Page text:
Month: July 2014

DAMNED YANKEE: THE STORY OF A MARRIAGE

yankeeQuick. Name a Civil War novel besides Gone with the Wind (and arguably Cold Mountain)that focuses primarily on the home front. There aren’t many. Being a Civil War buff, I was pleased to discover Carolyn P. Schriber’s Damned Yankee: The Story of a Marriage (Katzenhaus Books, 2014).

Jonathan Grenville is Boston born and raised. Though he married Susan—a southern girl—and lives in Charleston for two decades, heated pre-war rhetoric labels him a “damned Yankee.” And his sympathies are clearly with the North. He believes in the Federal government. He is opposed to slavery on moral grounds (and puts his money where his mouth is by freeing his slaves two years before the Emancipation Proclamation).

But Jonathan knows the war will make it difficult to protect his wife and children. He envisions a separate peace, where he can live without suffering the turmoil of war. And though he has some success, the effects of war permeate everyday life. His family will not escape the consequences.

Conflict between Jonathan and Susan echo the cultural conflict between North and South (as well as foreshadow gender arguments yet to come). When Jonathan wants to move the family to a farm, away from the questionable benefits of slavery, the heated argument zips like a Minie ball, from a woman’s ornamental role in society and the debilitating effects of slavery on self-reliance, to the meaning of marriage. Neither of the protagonists has all of the answers. Both are sullen at times. Good—the novel is more realistic for that.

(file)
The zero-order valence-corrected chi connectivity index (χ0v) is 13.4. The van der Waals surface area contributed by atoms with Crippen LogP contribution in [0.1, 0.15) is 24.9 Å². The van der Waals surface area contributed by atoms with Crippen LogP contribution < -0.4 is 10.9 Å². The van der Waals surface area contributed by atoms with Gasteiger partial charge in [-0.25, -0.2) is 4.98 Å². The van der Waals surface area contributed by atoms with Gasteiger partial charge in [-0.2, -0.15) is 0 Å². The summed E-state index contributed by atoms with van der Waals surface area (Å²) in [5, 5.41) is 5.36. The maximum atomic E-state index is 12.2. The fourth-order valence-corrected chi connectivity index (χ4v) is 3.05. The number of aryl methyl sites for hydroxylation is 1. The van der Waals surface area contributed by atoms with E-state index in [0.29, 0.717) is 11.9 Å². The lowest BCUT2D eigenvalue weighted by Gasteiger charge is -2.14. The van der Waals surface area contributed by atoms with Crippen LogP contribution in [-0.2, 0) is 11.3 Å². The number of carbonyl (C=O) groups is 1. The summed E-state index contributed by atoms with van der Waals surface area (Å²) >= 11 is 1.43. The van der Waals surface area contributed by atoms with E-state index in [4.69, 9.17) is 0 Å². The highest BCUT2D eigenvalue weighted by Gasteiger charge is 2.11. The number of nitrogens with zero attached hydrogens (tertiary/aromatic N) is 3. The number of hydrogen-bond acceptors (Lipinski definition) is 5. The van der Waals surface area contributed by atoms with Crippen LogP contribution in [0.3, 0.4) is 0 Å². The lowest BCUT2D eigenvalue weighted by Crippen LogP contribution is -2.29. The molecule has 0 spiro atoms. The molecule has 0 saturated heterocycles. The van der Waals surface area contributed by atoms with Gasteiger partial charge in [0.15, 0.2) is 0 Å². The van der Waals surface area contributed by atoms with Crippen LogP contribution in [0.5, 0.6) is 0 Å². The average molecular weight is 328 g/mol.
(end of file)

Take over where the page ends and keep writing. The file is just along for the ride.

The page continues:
The novel isn’t perfect. Early dialog suffers from information overload and thematic anachronism. Some slave vernacular struck me as forced. These are minor quibbles. What Schriber has done is present a realistic, well-researched Civil War novel that derives its tension from domestic conflict, echoing and explicating the greater conflict without resorting to battle scenes. The author excels at portraying the flaws and failings of otherwise good people, as well as the frailty (and ultimately, the strength) of a marriage based on partnership. Novels are about people, and the author’s portrayal of a house divided is compelling. I was completely invested in the story of the Grenville family, and highly recommend the book. (Four stars out of five)

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